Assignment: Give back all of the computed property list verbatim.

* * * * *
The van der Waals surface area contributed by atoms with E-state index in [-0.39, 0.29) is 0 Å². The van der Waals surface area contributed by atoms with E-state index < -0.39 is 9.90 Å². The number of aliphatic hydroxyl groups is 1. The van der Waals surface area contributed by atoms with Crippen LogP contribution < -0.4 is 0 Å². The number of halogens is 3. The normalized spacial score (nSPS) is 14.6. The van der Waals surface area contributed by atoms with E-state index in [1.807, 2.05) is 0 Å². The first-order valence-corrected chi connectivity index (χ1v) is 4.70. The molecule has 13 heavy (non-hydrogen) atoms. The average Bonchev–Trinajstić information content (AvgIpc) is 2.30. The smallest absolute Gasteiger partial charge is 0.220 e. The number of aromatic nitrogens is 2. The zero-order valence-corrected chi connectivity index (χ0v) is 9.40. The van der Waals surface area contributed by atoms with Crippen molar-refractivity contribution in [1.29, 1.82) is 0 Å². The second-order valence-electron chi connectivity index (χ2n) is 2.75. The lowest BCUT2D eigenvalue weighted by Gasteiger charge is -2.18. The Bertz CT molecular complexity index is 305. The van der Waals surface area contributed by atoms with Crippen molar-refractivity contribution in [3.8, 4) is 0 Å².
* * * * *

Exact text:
The van der Waals surface area contributed by atoms with E-state index in [-0.39, 0.29) is 0 Å². The van der Waals surface area contributed by atoms with E-state index < -0.39 is 9.90 Å². The number of aliphatic hydroxyl groups is 1. The van der Waals surface area contributed by atoms with Crippen LogP contribution < -0.4 is 0 Å². The number of halogens is 3. The normalized spacial score (nSPS) is 14.6. The van der Waals surface area contributed by atoms with E-state index in [1.807, 2.05) is 0 Å². The first-order valence-corrected chi connectivity index (χ1v) is 4.70. The molecule has 13 heavy (non-hydrogen) atoms. The average Bonchev–Trinajstić information content (AvgIpc) is 2.30. The smallest absolute Gasteiger partial charge is 0.220 e. The number of aromatic nitrogens is 2. The zero-order valence-corrected chi connectivity index (χ0v) is 9.40. The van der Waals surface area contributed by atoms with Crippen molar-refractivity contribution in [1.29, 1.82) is 0 Å². The second-order valence-electron chi connectivity index (χ2n) is 2.75. The lowest BCUT2D eigenvalue weighted by Gasteiger charge is -2.18. The Bertz CT molecular complexity index is 305. The van der Waals surface area contributed by atoms with Crippen molar-refractivity contribution in [3.8, 4) is 0 Å².